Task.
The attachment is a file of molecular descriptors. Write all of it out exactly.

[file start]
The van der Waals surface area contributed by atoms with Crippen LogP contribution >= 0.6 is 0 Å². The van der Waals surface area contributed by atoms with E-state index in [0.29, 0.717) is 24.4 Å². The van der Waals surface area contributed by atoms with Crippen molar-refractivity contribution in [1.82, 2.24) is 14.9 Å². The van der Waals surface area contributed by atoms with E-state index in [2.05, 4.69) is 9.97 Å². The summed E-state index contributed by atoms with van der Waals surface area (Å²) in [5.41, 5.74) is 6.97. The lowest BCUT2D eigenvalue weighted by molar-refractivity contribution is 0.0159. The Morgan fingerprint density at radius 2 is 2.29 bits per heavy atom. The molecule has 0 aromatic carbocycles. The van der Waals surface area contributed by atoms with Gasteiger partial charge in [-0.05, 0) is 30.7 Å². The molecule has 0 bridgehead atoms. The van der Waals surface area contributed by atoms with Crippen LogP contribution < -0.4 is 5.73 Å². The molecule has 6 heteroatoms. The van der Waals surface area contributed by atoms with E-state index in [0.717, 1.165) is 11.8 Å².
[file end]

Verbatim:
The van der Waals surface area contributed by atoms with Crippen LogP contribution >= 0.6 is 0 Å². The van der Waals surface area contributed by atoms with E-state index in [0.29, 0.717) is 24.4 Å². The van der Waals surface area contributed by atoms with Crippen molar-refractivity contribution in [1.82, 2.24) is 14.9 Å². The van der Waals surface area contributed by atoms with E-state index in [2.05, 4.69) is 9.97 Å². The summed E-state index contributed by atoms with van der Waals surface area (Å²) in [5.41, 5.74) is 6.97. The lowest BCUT2D eigenvalue weighted by molar-refractivity contribution is 0.0159. The Morgan fingerprint density at radius 2 is 2.29 bits per heavy atom. The molecule has 0 aromatic carbocycles. The van der Waals surface area contributed by atoms with Gasteiger partial charge in [-0.05, 0) is 30.7 Å². The molecule has 0 bridgehead atoms. The van der Waals surface area contributed by atoms with Crippen LogP contribution < -0.4 is 5.73 Å². The molecule has 6 heteroatoms. The van der Waals surface area contributed by atoms with E-state index in [0.717, 1.165) is 11.8 Å².